Imagine a bunch of people in a room, all sitting around a table. There are some whiteboards in the room, and coffee, sticky notes, and maybe even a data projector, litter a table. All of those people, except one, share a common problem and they want to create new software to solve it.
But where do they start? There are no developers here … what’s going on? One of them, the facilitator, steps up and initiates a short period of introductions and then asks the question “What is the problem?”
From this, a process unfolds where the people who need this new software (let’s call them the use case specialists) explain all their frustrations with the ways things are done now and what could be better. It is a wide-ranging discussion and everyone is involved. At the facilitator’s prompting, someone jumps up and draws a straggly diagram of a workflow on one of the whiteboards to get their point across. Another pipes up to add nuance to one part of the diagram because they fear the point wasn’t adequately understood. There are some quiet moments, some discussion, lots of laughter, a break for lunch. Plenty of coffee.
Throughout the day, the group somehow (the facilitator knows exactly how) evolves their discussion from big picture problems and ideas to a moment where they are ready to start designing some solution proposals. The facilitator breaks them into small groups and each group has 45 minutes to come up with a solution. When they come back, each group presents their ideas. Some of the ideas are very conceptual, almost poetic. Other ideas are very concrete and diagrammatic. Everyone thinks carefully about the merits of each proposal and what it is trying to say. Discussion ensues. Members of the group ask clarifying questions. After all the proposals are made, they decide on an approach.
In a short time, they have agreed on a set of requirements for software that they have consensus on and all believe will solve (at least some of) their problems. They take photos of all the whiteboard diagrams and document the design agreements thoroughly, creating a Design Brief. At the end of the day, they walk out the door and the design session is over.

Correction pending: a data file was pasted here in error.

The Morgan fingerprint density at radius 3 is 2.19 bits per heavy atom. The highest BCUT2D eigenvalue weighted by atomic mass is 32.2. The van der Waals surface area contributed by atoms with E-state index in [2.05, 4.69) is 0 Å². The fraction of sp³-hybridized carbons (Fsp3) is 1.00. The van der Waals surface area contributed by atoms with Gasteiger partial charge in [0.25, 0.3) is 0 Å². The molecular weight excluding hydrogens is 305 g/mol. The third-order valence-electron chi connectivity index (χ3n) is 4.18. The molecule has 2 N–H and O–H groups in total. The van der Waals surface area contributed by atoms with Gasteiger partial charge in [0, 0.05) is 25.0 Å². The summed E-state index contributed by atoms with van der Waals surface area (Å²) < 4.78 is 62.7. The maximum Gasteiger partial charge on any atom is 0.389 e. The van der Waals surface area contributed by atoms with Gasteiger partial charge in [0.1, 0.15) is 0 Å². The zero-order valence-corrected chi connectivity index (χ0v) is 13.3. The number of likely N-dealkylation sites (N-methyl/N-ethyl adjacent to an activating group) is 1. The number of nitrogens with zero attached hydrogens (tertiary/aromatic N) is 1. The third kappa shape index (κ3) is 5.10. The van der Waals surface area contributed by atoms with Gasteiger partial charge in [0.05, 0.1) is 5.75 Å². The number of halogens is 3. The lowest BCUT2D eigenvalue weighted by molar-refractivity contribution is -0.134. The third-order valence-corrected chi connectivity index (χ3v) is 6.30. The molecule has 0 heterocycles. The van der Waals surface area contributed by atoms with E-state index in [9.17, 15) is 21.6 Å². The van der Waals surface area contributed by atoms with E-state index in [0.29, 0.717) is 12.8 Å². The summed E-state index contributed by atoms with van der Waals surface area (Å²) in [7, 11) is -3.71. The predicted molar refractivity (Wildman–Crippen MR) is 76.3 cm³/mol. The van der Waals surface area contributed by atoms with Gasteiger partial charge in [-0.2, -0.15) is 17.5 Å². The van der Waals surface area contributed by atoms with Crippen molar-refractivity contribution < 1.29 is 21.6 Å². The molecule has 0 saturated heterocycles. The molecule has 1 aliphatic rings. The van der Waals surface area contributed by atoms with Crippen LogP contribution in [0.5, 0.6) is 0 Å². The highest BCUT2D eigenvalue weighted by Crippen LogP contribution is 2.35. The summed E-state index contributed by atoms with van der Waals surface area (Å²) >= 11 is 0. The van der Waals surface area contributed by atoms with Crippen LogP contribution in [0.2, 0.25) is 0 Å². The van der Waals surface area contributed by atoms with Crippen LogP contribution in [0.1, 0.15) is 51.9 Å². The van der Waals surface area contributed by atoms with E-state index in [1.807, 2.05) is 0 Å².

The next day the Build Team, featuring user interface (UI), user experience (UX), and code specialists, looks over the documentation with the facilitator through remote conferencing. They discuss the brief, what is clearly defined and what is still to be defined. They work through the issues together, jamming out approaches to open-ended questions which are both technical and feature-focused. The session is not long, perhaps two hours. It’s a lot of fun. From this session, the Design Brief is updated with the decisions. Many technical solutions are left wide open for the code specialists to think through and solve over the next weeks. However, the code specialists can, and do, start work immediately, though the UI/UX specialists add mockups to the documents over the next days. The team works things out on the fly where necessary and gets onto it. Over the next weeks, a few questions to the use case specialists surface – these are either asked directly or through the facilitator.
The use case specialists reconvene six weeks later with the facilitator and are presented with the working code that has been created by the build team over that period. Everyone is amazed. It’s just as they imagined, only better! After seeing the working code, they each have further, exciting, insights into how this problem might be solved. The facilitator steps up and they go through it all again to design the next part of the solution. Everyone is bursting to have their say.
The design-build cycle is repeated until they are done and the software is in production.
This is the Cabbage Tree Method.
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